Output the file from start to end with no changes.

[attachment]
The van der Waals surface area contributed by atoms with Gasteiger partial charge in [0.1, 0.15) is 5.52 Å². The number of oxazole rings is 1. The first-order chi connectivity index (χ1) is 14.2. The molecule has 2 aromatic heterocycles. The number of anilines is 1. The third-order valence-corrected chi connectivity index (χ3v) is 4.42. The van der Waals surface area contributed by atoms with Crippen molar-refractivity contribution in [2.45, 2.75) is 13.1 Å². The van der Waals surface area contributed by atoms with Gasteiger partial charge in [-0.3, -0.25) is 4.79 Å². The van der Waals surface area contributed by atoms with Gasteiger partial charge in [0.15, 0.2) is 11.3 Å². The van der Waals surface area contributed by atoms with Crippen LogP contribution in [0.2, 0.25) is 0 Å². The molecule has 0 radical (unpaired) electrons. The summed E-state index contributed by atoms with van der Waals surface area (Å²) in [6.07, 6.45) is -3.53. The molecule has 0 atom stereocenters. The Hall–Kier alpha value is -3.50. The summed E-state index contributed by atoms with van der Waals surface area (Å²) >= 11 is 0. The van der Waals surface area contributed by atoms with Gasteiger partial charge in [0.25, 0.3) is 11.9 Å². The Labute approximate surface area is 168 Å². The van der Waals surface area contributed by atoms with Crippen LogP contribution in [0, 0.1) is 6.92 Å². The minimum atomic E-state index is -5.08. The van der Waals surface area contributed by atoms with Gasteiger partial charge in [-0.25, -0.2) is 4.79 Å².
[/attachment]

The van der Waals surface area contributed by atoms with Gasteiger partial charge in [0.1, 0.15) is 5.52 Å². The number of oxazole rings is 1. The first-order chi connectivity index (χ1) is 14.2. The molecule has 2 aromatic heterocycles. The number of anilines is 1. The third-order valence-corrected chi connectivity index (χ3v) is 4.42. The van der Waals surface area contributed by atoms with Crippen molar-refractivity contribution in [2.45, 2.75) is 13.1 Å². The van der Waals surface area contributed by atoms with Gasteiger partial charge in [-0.3, -0.25) is 4.79 Å². The van der Waals surface area contributed by atoms with Gasteiger partial charge in [0.15, 0.2) is 11.3 Å². The van der Waals surface area contributed by atoms with Crippen LogP contribution in [0.2, 0.25) is 0 Å². The molecule has 0 radical (unpaired) electrons. The summed E-state index contributed by atoms with van der Waals surface area (Å²) in [6.07, 6.45) is -3.53. The molecule has 0 atom stereocenters. The Hall–Kier alpha value is -3.50. The summed E-state index contributed by atoms with van der Waals surface area (Å²) >= 11 is 0. The van der Waals surface area contributed by atoms with Gasteiger partial charge in [0.25, 0.3) is 11.9 Å². The Labute approximate surface area is 168 Å². The van der Waals surface area contributed by atoms with Crippen LogP contribution in [0, 0.1) is 6.92 Å². The minimum atomic E-state index is -5.08. The van der Waals surface area contributed by atoms with Gasteiger partial charge in [-0.25, -0.2) is 4.79 Å².